Anderson’s Kool Kid’s Cruiser

Posted on 28. Feb, 2009 by NAHBS in 2009 News

Many here at NAHBS fondly remember their first bicycle. Imagine those memories if your first bike was the child-size cruiser displayed in Keith Anderson’s booth. A Lafayette, IN native now in Grant’s Pass, OR, Anderson describes himself as primarily a painter these days. He has painted at least eight bikes at the show, including the remarkable Candy Stripe bike for Peacock Groove, and is presenting a seminar on The Wonderful World of Color Graphics. Once it had come to him, the cruiser idea and grew to be nearly an obsession, something he said he just had to do.

The father of three young sons, Anderson said the bike contains elements inspired by each of his boys. The seat tube is a piece of steel aircraft foil, cut out to accommodate a rear wheel tucked in “aero” style. The bike sports disc brakes and painted-to-match rims laced to Phil Woods hubs. The metallic red spoke nipples match the disc brake mechanism, brake lever brackets and headset.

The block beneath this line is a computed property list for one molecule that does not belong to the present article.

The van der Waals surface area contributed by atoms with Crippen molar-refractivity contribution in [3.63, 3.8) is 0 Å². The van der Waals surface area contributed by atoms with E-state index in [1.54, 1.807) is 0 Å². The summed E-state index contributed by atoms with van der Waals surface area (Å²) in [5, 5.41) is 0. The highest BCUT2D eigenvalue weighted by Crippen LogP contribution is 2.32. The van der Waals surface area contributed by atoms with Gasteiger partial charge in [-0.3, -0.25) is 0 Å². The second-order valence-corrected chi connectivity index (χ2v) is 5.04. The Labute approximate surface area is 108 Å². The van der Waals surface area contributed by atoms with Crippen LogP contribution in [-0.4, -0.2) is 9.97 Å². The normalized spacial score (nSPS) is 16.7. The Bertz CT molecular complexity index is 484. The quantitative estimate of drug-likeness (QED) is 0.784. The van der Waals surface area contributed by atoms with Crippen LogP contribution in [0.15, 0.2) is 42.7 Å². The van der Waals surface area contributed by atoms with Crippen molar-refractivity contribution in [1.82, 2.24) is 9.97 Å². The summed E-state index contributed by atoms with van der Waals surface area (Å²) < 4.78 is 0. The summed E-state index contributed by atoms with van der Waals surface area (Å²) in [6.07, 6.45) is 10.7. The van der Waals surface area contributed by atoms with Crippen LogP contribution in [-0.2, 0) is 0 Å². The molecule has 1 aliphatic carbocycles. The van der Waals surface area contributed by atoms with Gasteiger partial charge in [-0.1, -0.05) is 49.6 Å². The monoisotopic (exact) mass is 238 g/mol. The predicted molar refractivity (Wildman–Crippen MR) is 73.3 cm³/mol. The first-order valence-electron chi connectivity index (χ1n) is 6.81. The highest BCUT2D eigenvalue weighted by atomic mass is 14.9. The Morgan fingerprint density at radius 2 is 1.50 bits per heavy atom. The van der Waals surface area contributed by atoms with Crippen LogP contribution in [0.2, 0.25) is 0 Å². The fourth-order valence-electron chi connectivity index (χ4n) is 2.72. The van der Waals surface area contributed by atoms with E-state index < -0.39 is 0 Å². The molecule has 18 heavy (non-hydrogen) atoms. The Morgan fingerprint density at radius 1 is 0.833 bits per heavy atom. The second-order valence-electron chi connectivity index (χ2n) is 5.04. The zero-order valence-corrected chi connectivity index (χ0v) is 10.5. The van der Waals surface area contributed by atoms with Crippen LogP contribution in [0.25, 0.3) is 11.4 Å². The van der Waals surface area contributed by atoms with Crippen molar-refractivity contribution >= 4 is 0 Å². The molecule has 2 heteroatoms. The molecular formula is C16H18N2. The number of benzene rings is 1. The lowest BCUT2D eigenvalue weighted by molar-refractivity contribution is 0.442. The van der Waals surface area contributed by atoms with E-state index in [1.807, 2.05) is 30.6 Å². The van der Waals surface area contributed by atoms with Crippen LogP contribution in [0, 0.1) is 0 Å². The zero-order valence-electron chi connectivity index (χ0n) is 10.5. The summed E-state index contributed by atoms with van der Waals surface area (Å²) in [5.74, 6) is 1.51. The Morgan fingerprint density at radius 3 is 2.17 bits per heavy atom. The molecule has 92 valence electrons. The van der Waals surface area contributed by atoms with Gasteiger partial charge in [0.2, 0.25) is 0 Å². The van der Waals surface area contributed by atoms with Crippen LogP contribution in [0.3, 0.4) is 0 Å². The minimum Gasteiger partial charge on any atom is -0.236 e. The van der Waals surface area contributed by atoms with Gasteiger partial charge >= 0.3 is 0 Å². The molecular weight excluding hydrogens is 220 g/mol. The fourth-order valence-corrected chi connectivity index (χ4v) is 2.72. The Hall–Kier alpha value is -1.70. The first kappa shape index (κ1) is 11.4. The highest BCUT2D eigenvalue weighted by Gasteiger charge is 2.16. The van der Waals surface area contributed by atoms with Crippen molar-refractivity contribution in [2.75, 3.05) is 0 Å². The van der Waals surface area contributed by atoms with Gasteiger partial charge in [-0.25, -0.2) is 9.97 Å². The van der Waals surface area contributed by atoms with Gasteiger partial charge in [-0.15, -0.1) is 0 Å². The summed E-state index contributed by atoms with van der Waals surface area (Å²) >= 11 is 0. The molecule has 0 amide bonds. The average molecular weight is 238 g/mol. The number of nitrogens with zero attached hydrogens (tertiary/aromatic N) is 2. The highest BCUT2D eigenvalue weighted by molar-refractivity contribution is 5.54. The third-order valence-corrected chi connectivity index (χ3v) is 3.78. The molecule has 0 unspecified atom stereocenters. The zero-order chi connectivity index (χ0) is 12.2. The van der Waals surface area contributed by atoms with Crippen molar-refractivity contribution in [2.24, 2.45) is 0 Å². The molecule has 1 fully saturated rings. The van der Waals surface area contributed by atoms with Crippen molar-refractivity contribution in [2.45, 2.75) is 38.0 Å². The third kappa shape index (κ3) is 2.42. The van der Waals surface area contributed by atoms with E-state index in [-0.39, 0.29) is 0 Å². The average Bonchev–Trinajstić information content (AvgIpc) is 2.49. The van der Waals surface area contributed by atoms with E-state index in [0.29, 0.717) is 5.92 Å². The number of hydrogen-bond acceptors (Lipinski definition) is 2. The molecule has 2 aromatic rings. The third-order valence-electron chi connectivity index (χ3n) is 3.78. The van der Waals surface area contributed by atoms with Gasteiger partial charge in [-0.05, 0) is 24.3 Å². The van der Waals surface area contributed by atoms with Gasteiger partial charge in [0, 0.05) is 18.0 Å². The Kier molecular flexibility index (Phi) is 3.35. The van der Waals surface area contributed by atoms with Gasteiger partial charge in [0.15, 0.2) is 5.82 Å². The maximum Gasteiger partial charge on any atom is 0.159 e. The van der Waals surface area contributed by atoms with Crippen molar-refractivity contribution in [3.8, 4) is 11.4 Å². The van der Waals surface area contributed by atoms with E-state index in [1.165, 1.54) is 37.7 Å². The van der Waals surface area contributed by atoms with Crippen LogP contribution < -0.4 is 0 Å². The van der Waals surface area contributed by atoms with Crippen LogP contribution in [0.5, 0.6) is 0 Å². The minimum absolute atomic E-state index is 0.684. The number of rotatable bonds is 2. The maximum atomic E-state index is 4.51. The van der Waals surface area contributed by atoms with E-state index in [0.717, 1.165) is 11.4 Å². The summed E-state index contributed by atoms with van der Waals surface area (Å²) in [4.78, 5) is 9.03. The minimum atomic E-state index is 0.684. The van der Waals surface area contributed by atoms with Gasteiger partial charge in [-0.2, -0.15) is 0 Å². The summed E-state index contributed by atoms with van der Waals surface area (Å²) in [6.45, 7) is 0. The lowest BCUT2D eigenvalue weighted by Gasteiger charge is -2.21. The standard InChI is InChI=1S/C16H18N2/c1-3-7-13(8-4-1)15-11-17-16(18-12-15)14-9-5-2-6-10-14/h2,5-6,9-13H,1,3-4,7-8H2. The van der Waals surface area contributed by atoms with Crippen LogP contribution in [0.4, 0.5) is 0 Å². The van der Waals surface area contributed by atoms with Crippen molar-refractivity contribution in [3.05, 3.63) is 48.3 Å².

The bike’s most distinctive element is the fantastic pair of wooden fenders Anderson created. Made of padouk and wenge wood and inlayed with paua shell abalone, the curved fenders are fully functional, says Anderson … “I hate flat wooden fenders, they just don’t work.”

No kid’s cruiser is complete without a spoke card to make a little noise, and Anderson’s is one of a kind. Actually it’s three of a kind; three playing card sized sheets of carbon fiber are permanently mounted under the left chainstay. “They’re tuned for sound,” Anderson said.

In order to keep the peace at home, Anderson hopes to sell the bicycle at the show so the boys won’t have a chance to fight over it. Some lucky kid is going to have fond memories of this bike for many years after he outgrows it.

Mike Marley

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